South Pasadena is home to an array of houses that tell unique stories. Not often, however, do the residents of such houses dig deep to find and develop the narratives that live within their homes.
But for Julia Tcharfas and Tim Ivison, the tale of CalTrans and their building was a story too poignant to be left untold. As owners of an archival project which centers around cultural narratives, the duo began conducting research into the 710 project and South Pasadena’s iconic fight against the freeway. After setting out to develop an exhibit, the two spent months learning history from freeway fighters and different resources that they fell upon.
After collecting a multitude of physical artifacts, the fruit of their labor is now on display in the South Pasadenan building on Mission St. Sprawled across the walls, maps of the project and different proposals tell the story of freeways in Los Angeles and the 710 project as an idea.
“We wanted to see if we could find a visual history of the 710 resistance,” said Tcharfas “to tell the story of the 710 through documentation, more like a museum or artist would.”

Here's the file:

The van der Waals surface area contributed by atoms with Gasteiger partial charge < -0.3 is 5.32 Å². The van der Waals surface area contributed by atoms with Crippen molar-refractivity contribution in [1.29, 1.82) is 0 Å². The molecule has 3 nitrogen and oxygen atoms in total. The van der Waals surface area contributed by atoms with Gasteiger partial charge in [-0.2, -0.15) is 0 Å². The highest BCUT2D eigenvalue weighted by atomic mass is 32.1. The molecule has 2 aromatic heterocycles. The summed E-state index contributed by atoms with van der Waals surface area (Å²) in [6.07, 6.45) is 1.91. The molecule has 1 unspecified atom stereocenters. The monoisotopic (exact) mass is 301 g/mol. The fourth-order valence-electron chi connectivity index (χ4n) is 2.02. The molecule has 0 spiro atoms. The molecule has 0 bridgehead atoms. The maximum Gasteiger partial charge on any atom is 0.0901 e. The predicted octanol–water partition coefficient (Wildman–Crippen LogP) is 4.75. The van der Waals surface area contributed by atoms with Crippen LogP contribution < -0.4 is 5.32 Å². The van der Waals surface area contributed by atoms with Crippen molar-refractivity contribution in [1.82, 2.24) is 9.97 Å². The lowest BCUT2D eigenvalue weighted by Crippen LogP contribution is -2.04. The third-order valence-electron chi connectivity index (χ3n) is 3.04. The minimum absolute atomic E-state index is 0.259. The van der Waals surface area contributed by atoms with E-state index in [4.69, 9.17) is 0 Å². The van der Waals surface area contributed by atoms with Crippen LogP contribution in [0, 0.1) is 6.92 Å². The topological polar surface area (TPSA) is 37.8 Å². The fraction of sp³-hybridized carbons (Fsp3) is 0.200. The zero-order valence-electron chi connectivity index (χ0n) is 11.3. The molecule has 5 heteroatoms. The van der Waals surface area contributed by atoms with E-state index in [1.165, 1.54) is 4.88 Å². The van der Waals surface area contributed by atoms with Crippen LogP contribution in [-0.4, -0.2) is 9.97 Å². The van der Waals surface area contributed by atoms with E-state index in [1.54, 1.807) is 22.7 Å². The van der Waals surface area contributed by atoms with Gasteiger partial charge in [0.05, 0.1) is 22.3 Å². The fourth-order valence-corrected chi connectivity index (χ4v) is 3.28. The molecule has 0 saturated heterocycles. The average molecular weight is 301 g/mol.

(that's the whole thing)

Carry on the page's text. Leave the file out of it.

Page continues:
With a few other 710 projects in the works, the exhibit presents more context and history rather than a pure retelling of the fight.
“The project became more conceptual when we became interested in the way the 710 conflict fit into the larger story of the freeways in Los Angeles.” said Ivison.
The holistic approach to telling the story is shown largely through the juxtaposition of items from the pro-710 movement and items from the 710 fighters, as well as relics from before the freeway fight began.
The 710 entry is the third chapter within Tcharfas and Ivison’s “Before Present” project, a series of shows in which ivison use artifacts and exhibition to cover different culturally driven narratives. The two will have their project up in the South Pasadenan building until August 15, with the display being open on Monday – Friday, from 10:00 a.m. to 6 p.m.. Saturday appointments can also be made by reservation.